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“The only constant in life is change.” The one thing that we can be sure of is that most of our days begin and end with uncertainty. Even when you think that you’ve neatly organized your life to one of predictability, anything can change at the bat of an eyelash. We try to make the future more certain by making future plans and forming expectations, but in the end we set ourselves up for disappointment because we can’t control the exact outcome. So, we want to be smart and learn how to deal with uncertainty well. But it isn’t easy.

Our brains have been hardwired since eons ago, to react to potential danger with anxiety and fear. When cavemen entered unfamiliar territory, they didn’t know who or what might be creeping behind the bushes. Thus, being overwhelmingly cautious and fearful were protective traits that ensured our survival. Yet, thousands of years later, our brains remain wary and are still fighting against the unknown. Our brains’ system, which hasn’t evolved, can be a hindrance to logical thinking, particularly in making sound decisions, devoid of irrational and impulsive influences.

Neuroscience and Uncertainty

Neuroscientists have found in brain imaging that the limbic system (located in the midbrain), which is primarily responsible for emotional drives, is activated when there is anxiety or fear. This “feeling and reacting brain” trumps any logical or rational thought when in a stressed state. Furthermore, within the limbic system is the amygdala, which is the fight-or-flight center of the brain where it responds to potential threats.

When faced with uncertainty, the brain can easily become stressed and anxious, and if left unresolved, this can lead to chronic stress. And because your emotions are clouding your judgment you can find it difficult to trust the quality of your decisions. Prolonged stress can also lead to an overactive fear and anxiety circuit in your brain, which reduces the functioning of other areas that help with the inhibition of fear. All this means is that it’s important to gain control over your emotional reactions to uncertainty, and other sources of stress, and learn how to respond during those times.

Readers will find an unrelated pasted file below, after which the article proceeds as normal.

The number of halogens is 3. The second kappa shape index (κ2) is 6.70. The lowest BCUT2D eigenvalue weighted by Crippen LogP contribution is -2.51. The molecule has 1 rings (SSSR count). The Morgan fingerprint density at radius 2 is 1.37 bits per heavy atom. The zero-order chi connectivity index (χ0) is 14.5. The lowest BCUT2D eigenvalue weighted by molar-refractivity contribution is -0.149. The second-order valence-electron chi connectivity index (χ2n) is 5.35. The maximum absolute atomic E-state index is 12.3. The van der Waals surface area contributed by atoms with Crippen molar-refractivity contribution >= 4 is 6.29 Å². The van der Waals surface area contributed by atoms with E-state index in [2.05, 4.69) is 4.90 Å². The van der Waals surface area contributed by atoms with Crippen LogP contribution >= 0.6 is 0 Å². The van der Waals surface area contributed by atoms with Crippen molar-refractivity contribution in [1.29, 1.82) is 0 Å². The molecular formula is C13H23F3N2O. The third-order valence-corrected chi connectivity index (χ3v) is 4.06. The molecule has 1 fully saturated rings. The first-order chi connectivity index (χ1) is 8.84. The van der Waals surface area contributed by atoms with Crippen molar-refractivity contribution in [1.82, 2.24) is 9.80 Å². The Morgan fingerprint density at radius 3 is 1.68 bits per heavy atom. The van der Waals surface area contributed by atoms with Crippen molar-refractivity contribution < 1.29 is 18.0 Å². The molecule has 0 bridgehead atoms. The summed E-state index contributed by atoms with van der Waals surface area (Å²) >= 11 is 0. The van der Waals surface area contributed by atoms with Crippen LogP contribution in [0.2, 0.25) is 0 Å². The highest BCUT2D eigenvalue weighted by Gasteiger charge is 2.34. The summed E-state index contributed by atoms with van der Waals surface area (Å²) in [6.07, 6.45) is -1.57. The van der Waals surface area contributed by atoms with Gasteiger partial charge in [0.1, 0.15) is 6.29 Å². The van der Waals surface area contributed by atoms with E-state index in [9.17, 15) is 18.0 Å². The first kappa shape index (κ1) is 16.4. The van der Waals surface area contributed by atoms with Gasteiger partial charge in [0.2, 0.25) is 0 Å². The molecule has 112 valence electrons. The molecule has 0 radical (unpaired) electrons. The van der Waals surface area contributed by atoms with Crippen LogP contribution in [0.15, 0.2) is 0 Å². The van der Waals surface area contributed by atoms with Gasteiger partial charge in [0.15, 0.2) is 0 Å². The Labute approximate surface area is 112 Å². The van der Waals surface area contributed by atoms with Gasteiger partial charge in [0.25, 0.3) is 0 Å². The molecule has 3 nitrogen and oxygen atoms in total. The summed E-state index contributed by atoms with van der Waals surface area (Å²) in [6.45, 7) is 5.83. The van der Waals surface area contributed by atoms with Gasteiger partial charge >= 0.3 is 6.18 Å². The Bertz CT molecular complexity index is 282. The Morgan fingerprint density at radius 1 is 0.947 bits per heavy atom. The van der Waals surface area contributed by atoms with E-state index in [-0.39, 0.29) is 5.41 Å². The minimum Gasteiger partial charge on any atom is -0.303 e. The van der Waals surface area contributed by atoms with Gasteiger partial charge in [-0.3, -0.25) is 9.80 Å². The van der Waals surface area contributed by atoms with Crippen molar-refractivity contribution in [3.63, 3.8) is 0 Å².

How to Have More Agency Over Your Fears of “Uncertainty”

  • Quiet Your Limbic System – Try to nurture your emotional intelligence. A person with a high EQ has strong connections between the emotional center and the executive (thinking) center. And because mindfulness is key in emotional intelligence, practicing mindfulness will help calm the limbic system and allow for better decision-making. Meditation is one of the best ways to become more mindful, but surely not the only way. You can also try stress-reduction techniques because chances are, if you’re dealing with uncertainty, you probably have stress in your body even if it isn’t exactly in the forefront of your mind at this exact moment.
  • Embrace What You Can’t Control – We all want to be in control. We want to be sure that everything is in place and that things will be alright. But what if things go awry? Or if..? Well, people who excel at managing uncertainty aren’t afraid to acknowledge what’s causing it. They don’t sugarcoat any situation as better or worse than it really is, and they analyze facts for what they are. So, the only thing that you can really control is the process through which you reach your decisions. Don’t be afraid to say, “Here’s what I don’t know, but I’m going forward based on what I do know.”
  • Trust Your Intuition – Trust your inner wisdom. And give it some space because it can’t be forced. Our intuition works best when it isn’t constantly pressured to come up with a solution. According to neuroscience researcher, Mark Waldman, you can master your emotions by talking to your intuition (which is governed by your insula and anterior cingulate cortex). Try building a track record and exercise your “intuitive muscle.” Start by listening to your gut on small things and then see how it goes so that you know to act with confidence and courage when something big comes around.
  • Control What You Can – Oftentimes, we neglect the little things that will make our lives happier and instead, obsess over the big things that we can do little about. Focus on the things that are within your control, even if it’s as simple as walking the dog each morning or meal prepping the day before a long week. Create routines so that the structure in your days and weeks can provide some comfort.
  • Align Your Goals With Your Values – Reflect on your core values. Have you ever acted in a way that was contrary to them? Did it feel a bit awkward or uncomfortable? If so, this discomfort is called “cognitive dissonance.” And when you experience cognitive dissonance you have to choose to either change your actions or change your values. Otherwise, the state of having inconsistent thoughts, beliefs or attitudes can lead to a lot of discomfort. Take the opportunity to reassess your goals and what you need to change. Align your purpose with the people and things that have meaning to you, and follow their course.

And finally, ask for help. If you’re having trouble managing stress and coping with uncertainty on your own, then seek a professional who can help you better relate to it. Being aware of, and understanding, your own responses to uncertainty is the first step in making the decisions that ultimately serve you.